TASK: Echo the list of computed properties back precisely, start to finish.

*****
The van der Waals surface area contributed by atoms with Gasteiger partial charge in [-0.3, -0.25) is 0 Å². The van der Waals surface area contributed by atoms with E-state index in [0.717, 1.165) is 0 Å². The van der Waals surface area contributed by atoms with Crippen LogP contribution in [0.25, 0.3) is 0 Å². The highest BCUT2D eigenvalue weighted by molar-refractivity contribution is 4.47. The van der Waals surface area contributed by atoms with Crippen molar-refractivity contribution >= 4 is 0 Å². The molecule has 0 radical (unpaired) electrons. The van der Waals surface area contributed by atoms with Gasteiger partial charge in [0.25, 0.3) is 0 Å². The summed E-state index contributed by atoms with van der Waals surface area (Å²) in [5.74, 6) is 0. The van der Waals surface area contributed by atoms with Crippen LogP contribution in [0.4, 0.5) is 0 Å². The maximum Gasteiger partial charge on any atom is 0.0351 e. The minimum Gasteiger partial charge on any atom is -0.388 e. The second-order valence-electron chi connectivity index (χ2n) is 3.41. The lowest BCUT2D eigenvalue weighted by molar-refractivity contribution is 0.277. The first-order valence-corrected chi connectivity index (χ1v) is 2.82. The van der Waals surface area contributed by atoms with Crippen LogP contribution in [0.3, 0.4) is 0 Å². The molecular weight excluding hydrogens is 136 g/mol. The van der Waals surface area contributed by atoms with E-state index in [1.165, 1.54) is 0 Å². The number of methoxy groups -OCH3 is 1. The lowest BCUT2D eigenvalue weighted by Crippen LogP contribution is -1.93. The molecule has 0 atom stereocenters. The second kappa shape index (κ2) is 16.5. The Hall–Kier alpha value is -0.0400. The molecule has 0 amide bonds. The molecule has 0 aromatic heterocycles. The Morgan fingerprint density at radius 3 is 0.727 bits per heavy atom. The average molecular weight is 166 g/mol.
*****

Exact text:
The van der Waals surface area contributed by atoms with Gasteiger partial charge in [-0.3, -0.25) is 0 Å². The van der Waals surface area contributed by atoms with E-state index in [0.717, 1.165) is 0 Å². The van der Waals surface area contributed by atoms with Crippen LogP contribution in [0.25, 0.3) is 0 Å². The highest BCUT2D eigenvalue weighted by molar-refractivity contribution is 4.47. The van der Waals surface area contributed by atoms with Crippen molar-refractivity contribution >= 4 is 0 Å². The molecule has 0 radical (unpaired) electrons. The van der Waals surface area contributed by atoms with Gasteiger partial charge in [0.25, 0.3) is 0 Å². The summed E-state index contributed by atoms with van der Waals surface area (Å²) in [5.74, 6) is 0. The van der Waals surface area contributed by atoms with Crippen LogP contribution in [0.4, 0.5) is 0 Å². The maximum Gasteiger partial charge on any atom is 0.0351 e. The minimum Gasteiger partial charge on any atom is -0.388 e. The second-order valence-electron chi connectivity index (χ2n) is 3.41. The lowest BCUT2D eigenvalue weighted by molar-refractivity contribution is 0.277. The first-order valence-corrected chi connectivity index (χ1v) is 2.82. The van der Waals surface area contributed by atoms with Crippen LogP contribution in [0.3, 0.4) is 0 Å². The molecular weight excluding hydrogens is 136 g/mol. The van der Waals surface area contributed by atoms with E-state index in [1.165, 1.54) is 0 Å². The number of methoxy groups -OCH3 is 1. The lowest BCUT2D eigenvalue weighted by Crippen LogP contribution is -1.93. The molecule has 0 atom stereocenters. The second kappa shape index (κ2) is 16.5. The Hall–Kier alpha value is -0.0400. The molecule has 0 amide bonds. The molecule has 0 aromatic heterocycles. The Morgan fingerprint density at radius 3 is 0.727 bits per heavy atom. The average molecular weight is 166 g/mol.